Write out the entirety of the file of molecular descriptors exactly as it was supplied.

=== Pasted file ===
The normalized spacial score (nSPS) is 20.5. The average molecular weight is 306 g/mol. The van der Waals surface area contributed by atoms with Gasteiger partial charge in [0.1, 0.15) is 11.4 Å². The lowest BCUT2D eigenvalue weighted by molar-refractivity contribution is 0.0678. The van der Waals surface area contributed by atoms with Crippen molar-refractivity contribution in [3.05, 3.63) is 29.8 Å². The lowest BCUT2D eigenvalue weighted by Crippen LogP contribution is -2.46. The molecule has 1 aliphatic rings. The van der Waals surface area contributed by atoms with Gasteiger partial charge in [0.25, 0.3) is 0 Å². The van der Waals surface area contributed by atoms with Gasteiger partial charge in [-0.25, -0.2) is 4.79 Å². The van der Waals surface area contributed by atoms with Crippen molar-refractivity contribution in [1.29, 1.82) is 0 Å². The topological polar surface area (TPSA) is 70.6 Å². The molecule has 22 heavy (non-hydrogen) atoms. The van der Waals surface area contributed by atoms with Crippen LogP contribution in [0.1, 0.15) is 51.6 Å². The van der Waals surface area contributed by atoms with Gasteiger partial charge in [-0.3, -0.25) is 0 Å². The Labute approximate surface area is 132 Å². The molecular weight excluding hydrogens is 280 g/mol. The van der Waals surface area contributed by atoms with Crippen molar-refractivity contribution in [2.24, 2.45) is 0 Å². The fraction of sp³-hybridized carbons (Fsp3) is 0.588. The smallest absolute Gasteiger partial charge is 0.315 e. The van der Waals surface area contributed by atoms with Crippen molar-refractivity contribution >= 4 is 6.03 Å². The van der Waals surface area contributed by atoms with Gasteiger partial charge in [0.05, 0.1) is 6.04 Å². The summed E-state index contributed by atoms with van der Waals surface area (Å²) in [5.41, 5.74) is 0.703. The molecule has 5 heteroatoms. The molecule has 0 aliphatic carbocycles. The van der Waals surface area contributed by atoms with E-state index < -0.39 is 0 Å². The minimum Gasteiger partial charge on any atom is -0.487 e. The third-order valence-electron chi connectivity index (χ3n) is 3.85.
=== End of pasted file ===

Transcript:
The normalized spacial score (nSPS) is 20.5. The average molecular weight is 306 g/mol. The van der Waals surface area contributed by atoms with Gasteiger partial charge in [0.1, 0.15) is 11.4 Å². The lowest BCUT2D eigenvalue weighted by molar-refractivity contribution is 0.0678. The van der Waals surface area contributed by atoms with Crippen molar-refractivity contribution in [3.05, 3.63) is 29.8 Å². The lowest BCUT2D eigenvalue weighted by Crippen LogP contribution is -2.46. The molecule has 1 aliphatic rings. The van der Waals surface area contributed by atoms with Gasteiger partial charge in [0.25, 0.3) is 0 Å². The van der Waals surface area contributed by atoms with Gasteiger partial charge in [-0.25, -0.2) is 4.79 Å². The van der Waals surface area contributed by atoms with Crippen molar-refractivity contribution in [1.29, 1.82) is 0 Å². The topological polar surface area (TPSA) is 70.6 Å². The molecule has 22 heavy (non-hydrogen) atoms. The van der Waals surface area contributed by atoms with Crippen LogP contribution in [0.1, 0.15) is 51.6 Å². The van der Waals surface area contributed by atoms with Gasteiger partial charge in [-0.3, -0.25) is 0 Å². The Labute approximate surface area is 132 Å². The molecular weight excluding hydrogens is 280 g/mol. The van der Waals surface area contributed by atoms with Crippen molar-refractivity contribution in [2.24, 2.45) is 0 Å². The fraction of sp³-hybridized carbons (Fsp3) is 0.588. The smallest absolute Gasteiger partial charge is 0.315 e. The van der Waals surface area contributed by atoms with Crippen molar-refractivity contribution >= 4 is 6.03 Å². The van der Waals surface area contributed by atoms with Gasteiger partial charge in [0.05, 0.1) is 6.04 Å². The summed E-state index contributed by atoms with van der Waals surface area (Å²) in [5.41, 5.74) is 0.703. The molecule has 5 heteroatoms. The molecule has 0 aliphatic carbocycles. The van der Waals surface area contributed by atoms with E-state index < -0.39 is 0 Å². The minimum Gasteiger partial charge on any atom is -0.487 e. The third-order valence-electron chi connectivity index (χ3n) is 3.85.